This article by Glenn Greenwald (The Intercept 19 May 2017) brings the good news that Sweden has dropped its questionable investigation of Julian Assange, over sexual assault allegations. However, he still faces challenges before he can gain his freedom and leave the Ecuadoran embassy.
Swedish prosecutors announced this morning that they were terminating their 7-year-old sex crimes investigation into Julian Assange and withdrawing their August 20, 2010, arrest warrant for him. The chief prosecutor, Marianne Ny, said at a news conference this morning (pictured below) that investigators had reached no conclusion about his guilt or innocence, but instead were withdrawing the warrant because “all prospects of pursuing the investigation under present circumstances are exhausted” and it is therefore “no longer proportionate to maintain the arrest of Julian Assange in his absence.”
Almost five years ago — in June 2012 — the U.K. Supreme Court rejected Assange’s last legal challenge to Sweden’s extradition request. Days later, Assange entered the Ecuadorian Embassy in London, and two weeks later formally received asylum from the government of Ecuador. He has been in that small embassy ever since, under threat of immediate arrest from British police if he were to leave. For years, British police expended enormous sums to maintain a 24-hour presence outside the embassy, and though they reduced their presence in 2015, continued to make clear that he would be immediately arrested if he tried to leave.
In February of last year, a UN human rights panel formally concluded that the British government was violating Assange’s rights by “arbitrarily detaining” him, and it called for his release. But the U.K. government immediately rejected the UN finding and vowed to ignore it.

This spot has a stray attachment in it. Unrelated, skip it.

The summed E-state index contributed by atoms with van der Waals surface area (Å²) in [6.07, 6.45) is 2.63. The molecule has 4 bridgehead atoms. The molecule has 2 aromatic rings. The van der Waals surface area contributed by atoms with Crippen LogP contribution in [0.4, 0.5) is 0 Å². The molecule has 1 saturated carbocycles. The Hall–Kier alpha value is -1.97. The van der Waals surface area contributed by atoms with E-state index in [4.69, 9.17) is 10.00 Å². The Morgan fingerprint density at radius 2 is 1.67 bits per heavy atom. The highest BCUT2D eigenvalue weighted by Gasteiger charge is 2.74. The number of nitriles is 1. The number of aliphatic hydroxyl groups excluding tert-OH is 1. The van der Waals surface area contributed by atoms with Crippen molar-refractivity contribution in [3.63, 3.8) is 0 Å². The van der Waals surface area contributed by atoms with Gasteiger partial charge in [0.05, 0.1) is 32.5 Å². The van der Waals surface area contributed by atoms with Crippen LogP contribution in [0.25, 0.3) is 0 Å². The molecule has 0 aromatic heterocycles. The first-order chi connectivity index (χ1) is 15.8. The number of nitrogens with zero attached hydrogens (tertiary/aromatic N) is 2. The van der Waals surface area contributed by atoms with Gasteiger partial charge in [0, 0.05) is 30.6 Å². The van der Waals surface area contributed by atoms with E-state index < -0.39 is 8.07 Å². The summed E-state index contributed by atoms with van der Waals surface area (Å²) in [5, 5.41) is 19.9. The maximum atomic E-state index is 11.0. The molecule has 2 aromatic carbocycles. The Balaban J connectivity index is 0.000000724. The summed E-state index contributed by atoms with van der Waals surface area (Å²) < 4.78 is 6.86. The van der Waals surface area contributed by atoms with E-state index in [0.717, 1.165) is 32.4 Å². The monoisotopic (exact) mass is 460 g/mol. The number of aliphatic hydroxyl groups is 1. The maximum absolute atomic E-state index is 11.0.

Ecuador’s rationale for granting asylum to Assange has often been overlooked. Ecuadorian officials, along with Assange’s supporters, have always insisted that they wanted the investigation in Sweden to proceed, and vowed that Assange would board the next plane to Stockholm if Sweden gave assurances that it would not extradite him to the U.S. to face charges relating to WikiLeaks’s publication of documents. It was Sweden’s refusal to issue such guarantees — and Ecuador’s fears that Assange would end up being persecuted by the U.S. — that has been the basis for its asylum protections.
After years of refusing Assange’s offers to interview him in the embassy, Swedish prosecutors finally agreed to do so last November. But the Swedes’ last hope for advancing the case seemed to evaporate last month, when the candidate of the ruling party in Ecuador, Lenin Moreno, won a narrow victory over his right-wing opponent, who had vowed to terminate Assange’s asylum.
With the new president signaling that Assange’s asylum would continue indefinitely, there was virtually nothing else for prosecutors to do. Upon hearing the news, Assange, on his Twitter account this morning, posted a smiling photograph of himself.